Better late than never...
... This commitment comes in a statement from the Department of Arts and Culture which claims that this year's Arts Council increase "shows steady progress by the Minister... towards achieving the funding targets of the Arts Plan over the five year time frame. . . a similar percentage rate of increase for both Years Four and Five will bring the council's resources to a level of over £26 million, detailed in the Arts Plan."
Multi annual funding (funding beyond the upcoming calendar year) is really in the realm of good intentions, however, as no Department can give a binding commitment for more than 12 months. Since the original targets of the Arts Plan have not been met, why should we be more optimistic about this new scenario? The indefatigable chairman of the council, Dr Ciaran Benson, insists we should, though he shares Patricia Quinn's disappointment that some of the plan's major proposals have had to be deferred due to lack of funding.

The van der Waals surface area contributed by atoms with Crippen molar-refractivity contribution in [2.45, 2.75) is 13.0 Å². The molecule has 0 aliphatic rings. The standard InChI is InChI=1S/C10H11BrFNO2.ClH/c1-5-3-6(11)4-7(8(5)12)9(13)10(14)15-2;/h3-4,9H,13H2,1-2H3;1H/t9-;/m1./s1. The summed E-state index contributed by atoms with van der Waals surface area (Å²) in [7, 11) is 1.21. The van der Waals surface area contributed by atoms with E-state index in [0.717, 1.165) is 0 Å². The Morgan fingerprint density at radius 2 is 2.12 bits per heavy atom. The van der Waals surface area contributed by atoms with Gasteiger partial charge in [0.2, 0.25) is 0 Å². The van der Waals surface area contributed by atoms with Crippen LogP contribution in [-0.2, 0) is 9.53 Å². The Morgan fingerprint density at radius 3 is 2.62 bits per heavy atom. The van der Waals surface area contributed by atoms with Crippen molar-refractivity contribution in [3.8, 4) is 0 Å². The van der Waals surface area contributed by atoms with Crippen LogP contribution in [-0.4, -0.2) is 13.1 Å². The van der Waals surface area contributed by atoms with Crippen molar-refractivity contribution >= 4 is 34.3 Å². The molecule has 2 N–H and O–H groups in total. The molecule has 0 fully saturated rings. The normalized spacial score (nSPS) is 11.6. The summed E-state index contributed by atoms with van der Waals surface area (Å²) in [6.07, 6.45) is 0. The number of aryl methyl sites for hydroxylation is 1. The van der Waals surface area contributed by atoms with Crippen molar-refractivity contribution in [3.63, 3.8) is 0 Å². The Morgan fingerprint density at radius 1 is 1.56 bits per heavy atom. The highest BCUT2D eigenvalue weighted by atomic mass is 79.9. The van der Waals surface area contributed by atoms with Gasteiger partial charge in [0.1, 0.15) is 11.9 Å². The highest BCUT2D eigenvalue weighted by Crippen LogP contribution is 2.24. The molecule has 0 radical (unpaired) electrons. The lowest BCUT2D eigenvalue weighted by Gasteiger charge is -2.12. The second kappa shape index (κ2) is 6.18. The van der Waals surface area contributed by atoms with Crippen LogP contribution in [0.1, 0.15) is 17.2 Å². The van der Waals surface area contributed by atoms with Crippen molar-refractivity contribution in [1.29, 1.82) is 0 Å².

"Without the plan," he says, "the increases achieved in the last three years would not have been possible. The commitment of at least 12 per cent increases over the next two years, to achieve the base figure of £26 million in 1999, by the Minister and his Department, is most welcome.
"I understand this commitment to mean that this is what this Minister and this Government will do for the arts in the next two years. Given the cross party consensus in the Dail debates on the plan, I have no reason to believe that this commitment would not be shared by any new government.
"When we see the needs on the ground in the entire arts sector, and the obvious benefits of the arts to the national consciousness, I would like to have the budget to move faster. But the Arts Council will work as hard as it has done so far to fulfill its responsibility to promote the arts in and for Ireland."
Since the 1997 Estimates (assuming they are confirmed in the Budget) at last bring the council over the threshold for the plan's first year, he now intends to "review the entire situation, focusing on arts provision in the central spine of the country, and of other areas where arts access is limited, for example community arts and disability."
In this season of goodwill, let's hope that the plan, so painstakingly developed by the arts constituency in 1994, really is back on track. It is much better late than never.